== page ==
Regulators have concluded that Westinghouse's AP1000 nuclear reactor design is suitable for construction in the UK. The Office for Nuclear Regulation (ONR), the Environment Agency and Natural Resources Wales - which undertake the Generic Design Assessment (GDA) of new reactor designs - are "satisfied that the reactor meets expectations on safety, security and environmental protection at this stage of the regulatory process".
|(From L to R) Stephen Hardy, nuclear regulation group manager at the Environment Agency, Richard Savage, chief nuclear inspector at the ONR, and Ash Townes, Moorside project director at Westinghouse (Image: Westinghouse)
The GDA is a voluntary process for reactor vendors that applies to England and Wales - it is policy rather than law - but it is a British government expectation for all new build projects. A reactor vendor, or the 'requesting party', has completed the GDA process when it receives a Design Acceptance Confirmation (DAC) from the ONR and a Statement of Design Acceptability (SoDA) from the Environment Agency.
The regulators had announced recently they expected to complete the GDAs of the AP1000 and the UK Advanced Boiling Water Reactor (UK ABWR) in March and December, respectively. They also reported the start of the GDA of the UK HPR1000, which they expect to complete in 2021.
EDF Energy/Areva's UK European Pressurised Reactor became the first design to receive a DAC and SoDa in December 2012. Hitachi's UK ABWR began the GDA process for its UK subsidiary Horizon Nuclear Power in January 2014.
Westinghouse initiated the GDA process in 2007 and its AP1000 reached the interim DAC and interim SoDA stage in December 2011. Westinghouse then paused the review process until its majority owner Toshiba bought a stake in NuGeneration. It restarted the process in January 2015 after NuGen - of which Japan's Toshiba owns 60% and France's Engie 40% - announced plans to build three AP1000 units at Moorside. The nuclear power plant to be built at the site in West Cumbria will have a gross capacity of up to 3.8 GWe.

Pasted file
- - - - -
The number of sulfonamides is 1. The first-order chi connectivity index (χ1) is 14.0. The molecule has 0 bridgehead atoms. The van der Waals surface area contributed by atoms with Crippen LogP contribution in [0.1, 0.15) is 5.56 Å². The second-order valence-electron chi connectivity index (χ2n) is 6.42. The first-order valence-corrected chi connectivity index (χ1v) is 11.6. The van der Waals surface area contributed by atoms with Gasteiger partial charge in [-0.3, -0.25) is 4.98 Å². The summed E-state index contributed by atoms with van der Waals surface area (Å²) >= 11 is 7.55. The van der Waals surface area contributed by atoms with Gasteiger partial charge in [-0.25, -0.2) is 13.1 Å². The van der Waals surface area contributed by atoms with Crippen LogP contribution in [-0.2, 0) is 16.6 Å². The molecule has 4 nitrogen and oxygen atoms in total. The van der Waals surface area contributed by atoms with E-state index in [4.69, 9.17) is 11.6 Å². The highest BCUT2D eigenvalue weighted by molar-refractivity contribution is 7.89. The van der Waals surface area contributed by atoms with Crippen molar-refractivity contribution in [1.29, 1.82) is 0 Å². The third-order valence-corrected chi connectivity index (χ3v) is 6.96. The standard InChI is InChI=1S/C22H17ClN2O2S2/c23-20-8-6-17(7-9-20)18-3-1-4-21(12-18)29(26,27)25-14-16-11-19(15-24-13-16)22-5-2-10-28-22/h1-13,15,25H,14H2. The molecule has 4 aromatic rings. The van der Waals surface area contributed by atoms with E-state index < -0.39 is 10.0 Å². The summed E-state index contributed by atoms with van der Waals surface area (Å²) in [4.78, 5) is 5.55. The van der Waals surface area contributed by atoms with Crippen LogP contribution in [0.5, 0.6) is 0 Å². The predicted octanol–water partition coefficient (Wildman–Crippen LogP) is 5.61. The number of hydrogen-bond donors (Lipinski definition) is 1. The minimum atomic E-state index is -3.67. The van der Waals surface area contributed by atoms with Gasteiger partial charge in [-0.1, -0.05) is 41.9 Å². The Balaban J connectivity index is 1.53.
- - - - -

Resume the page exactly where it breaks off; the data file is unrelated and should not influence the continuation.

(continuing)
Richard Savage, the ONR's chief nuclear inspector, said: "Closure of the GDA is a significant step in the process, ensuring the design meets the very high standards of safety we expect. We will now focus our regulatory attention on site specific assessments, and NuGen's application for a nuclear site licence."
In a summary report, Savage said: "Completion of this first phase of regulatory work is only the start for the Moorside development and there is much to be done in subsequent phases. We anticipate an application for a nuclear site licence from NuGen later this year and we have the capability and capacity to deliver this within our New Reactors Division. This equally important work also features in our regulatory plan for 2017/18."
The ONR noted that this is the second DAC that the ONR has awarded to a nuclear reactor designer, saying that it "further confirms the value of the GDA process". It added: "The clarity on the suitability of the design and regulatory certainty that a DAC provides should help improve stakeholder confidence in the overall project, give NuGen a catalyst to further develop and optimise the reactor design and progress the site-specific safety case."